World Sleep Day: Sleep Apnoea & Obesity

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Today marks World Sleep Day

Here at The Hospital Group, we strongly believe that the importance of getting a good night’s sleep is not to be underestimated.

Fully in support of the sleep campaign which aims to raise awareness of different sleep disorders and how they can affect both our overall health and personal productivity, both physical and mental. As a weight loss provider, sleep apnoea is a serious disorder of particular significance to us, having affected many of our customers before undergoing gastric surgery to aid them on their journey to a healthier body mass index [BMI] lowering their risk factors of numerous obesity-related health issues.

In this blog, we explore sleep apnoea and how it is linked to people that are overweight or obese, what are the signs and symptoms to look out for and how it can be treated:

What exactly is sleep apnoea?

According to NHS Choices, sleep apnoea ‘is a relatively common condition where the walls of the throat relax and narrow during sleep, interruptingnormalbreathing.

Sleep apnoea occurs when your breathing is interrupted whilst you are asleep where you could, quite scarily, actually stop breathing several times whilst sleeping which starves the brain and the rest of your body of vital oxygen. This is because muscles and soft tissues in the throat relax to cause a total blockage of the airway for around 10 seconds or more.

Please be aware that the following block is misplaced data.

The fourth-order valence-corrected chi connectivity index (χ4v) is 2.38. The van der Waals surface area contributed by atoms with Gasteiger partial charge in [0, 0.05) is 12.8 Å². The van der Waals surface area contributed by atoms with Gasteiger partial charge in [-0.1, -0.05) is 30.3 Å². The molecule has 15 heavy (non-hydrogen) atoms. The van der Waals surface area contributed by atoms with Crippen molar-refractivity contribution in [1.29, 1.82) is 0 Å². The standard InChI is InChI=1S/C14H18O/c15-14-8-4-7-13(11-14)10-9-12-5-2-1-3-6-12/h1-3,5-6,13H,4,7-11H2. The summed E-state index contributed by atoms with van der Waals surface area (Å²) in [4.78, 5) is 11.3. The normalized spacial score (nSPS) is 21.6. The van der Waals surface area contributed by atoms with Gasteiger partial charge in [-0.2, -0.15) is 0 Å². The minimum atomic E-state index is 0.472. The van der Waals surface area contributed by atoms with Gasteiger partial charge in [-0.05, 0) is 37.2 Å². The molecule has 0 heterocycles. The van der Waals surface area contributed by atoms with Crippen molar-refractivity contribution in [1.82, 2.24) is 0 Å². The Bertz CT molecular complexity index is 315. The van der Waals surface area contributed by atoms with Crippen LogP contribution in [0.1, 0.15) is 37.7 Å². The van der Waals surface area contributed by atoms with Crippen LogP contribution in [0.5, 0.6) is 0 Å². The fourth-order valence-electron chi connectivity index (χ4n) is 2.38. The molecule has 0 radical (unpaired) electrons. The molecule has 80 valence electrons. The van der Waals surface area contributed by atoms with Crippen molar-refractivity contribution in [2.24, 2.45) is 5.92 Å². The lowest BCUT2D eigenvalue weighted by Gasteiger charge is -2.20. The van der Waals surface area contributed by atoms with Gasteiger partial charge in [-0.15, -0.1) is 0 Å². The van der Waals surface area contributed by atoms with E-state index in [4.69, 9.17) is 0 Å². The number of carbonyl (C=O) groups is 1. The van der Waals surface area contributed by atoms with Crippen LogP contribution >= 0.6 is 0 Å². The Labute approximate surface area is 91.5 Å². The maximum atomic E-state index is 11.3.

What are the signs and symptoms of sleep apnoea?

Sleep apnoea is often characterised by the following symptoms, which are often picked up on first by a partner or family member, before the person themselves realises that they are suffering from the disorder:

  • Rarely sleeping interrupted through the night
  • Excessively loud snoring
  • Noisy breathing
  • Repeated short periods of interrupted breathing
  • Waking up suddenly and unexpectedly
  • Waking up frequently during the night to go to the toilet
  • Falling asleep in the middle of the day
  • Night sweats

Can sleep apnoea be damaging to your long-term health?

Sleep apnoea can affect both your overall physical health if left untreated – but it can also affect your emotional wellbeing leading to poor personal productivity and constant, excessive tiredness. Here are some of the effects of sleep apnoea:

  • High blood pressure
  • Strokes
  • Heart attacks
  • Diabetes
  • Severe headaches
  • Depression and anxiety
  • Lack of motivation
  • Poor performance at work

According to NHS Choices, ‘during an episode of sleep apnoea, the lack of oxygen triggers your brain to pull you out of deep sleep, either to a lighter sleep or to wakefulness – so your airway reopens and you can breathe normally.’

How is sleep apnoea linked to obesity?

It is often caused by being overweight (BMI of 25 or above) or obese (BMI of 30 or above) because excessive fat increases the volume of soft tissues in the neck, which can put strain on the throat muscles. Excess, subcutaneous stomach fat can also lead to breathing difficulties in general.

The good news is that sleep apnoea is absolutely treatable and in fact, many of our weight loss customers find that they no longer suffer with sleep disorders whatsoever as they begin to lose excess weight and reach towards their goal weight. Making lifestyle changes through diet and exercise can reduce your risk factors for many obesity-related health concerns including sleep apnoea.

If you have a high BMI and think that you have sleep apnoea, in the first instance, we would always recommend making an appointment to see your GP to discuss your concerns.

Start your journey towards a happier, healthier you today…

We understand and emphasise with you that weight loss isn’t easy, especially on your own. When you’ve tried following a balanced diet and exercising and it’s just not enough to achieve and maintain long-term results, weight loss surgery could be the start of that new lease of a life you’ve been longing for.

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